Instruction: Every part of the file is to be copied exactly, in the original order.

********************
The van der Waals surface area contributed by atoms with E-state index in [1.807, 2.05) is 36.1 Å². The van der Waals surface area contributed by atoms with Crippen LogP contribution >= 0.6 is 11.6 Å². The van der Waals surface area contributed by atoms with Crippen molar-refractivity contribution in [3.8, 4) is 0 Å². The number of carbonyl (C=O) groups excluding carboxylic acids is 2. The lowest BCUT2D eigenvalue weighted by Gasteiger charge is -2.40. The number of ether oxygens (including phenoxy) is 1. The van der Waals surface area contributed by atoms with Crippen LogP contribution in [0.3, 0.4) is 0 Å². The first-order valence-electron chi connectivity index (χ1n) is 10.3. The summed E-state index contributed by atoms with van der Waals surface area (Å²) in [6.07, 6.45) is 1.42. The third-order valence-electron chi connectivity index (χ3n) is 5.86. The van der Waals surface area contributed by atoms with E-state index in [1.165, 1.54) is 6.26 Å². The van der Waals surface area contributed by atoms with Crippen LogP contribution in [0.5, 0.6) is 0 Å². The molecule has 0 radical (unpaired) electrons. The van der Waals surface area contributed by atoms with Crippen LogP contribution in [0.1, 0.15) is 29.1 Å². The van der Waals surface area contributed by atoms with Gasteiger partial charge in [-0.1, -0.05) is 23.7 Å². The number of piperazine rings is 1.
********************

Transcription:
The van der Waals surface area contributed by atoms with E-state index in [1.807, 2.05) is 36.1 Å². The van der Waals surface area contributed by atoms with Crippen LogP contribution >= 0.6 is 11.6 Å². The van der Waals surface area contributed by atoms with Crippen molar-refractivity contribution in [3.8, 4) is 0 Å². The number of carbonyl (C=O) groups excluding carboxylic acids is 2. The lowest BCUT2D eigenvalue weighted by Gasteiger charge is -2.40. The number of ether oxygens (including phenoxy) is 1. The van der Waals surface area contributed by atoms with Crippen LogP contribution in [0.3, 0.4) is 0 Å². The first-order valence-electron chi connectivity index (χ1n) is 10.3. The summed E-state index contributed by atoms with van der Waals surface area (Å²) in [6.07, 6.45) is 1.42. The third-order valence-electron chi connectivity index (χ3n) is 5.86. The van der Waals surface area contributed by atoms with E-state index in [1.165, 1.54) is 6.26 Å². The van der Waals surface area contributed by atoms with Crippen LogP contribution in [0.5, 0.6) is 0 Å². The molecule has 0 radical (unpaired) electrons. The van der Waals surface area contributed by atoms with Crippen LogP contribution in [0.1, 0.15) is 29.1 Å². The van der Waals surface area contributed by atoms with Gasteiger partial charge in [-0.1, -0.05) is 23.7 Å². The number of piperazine rings is 1.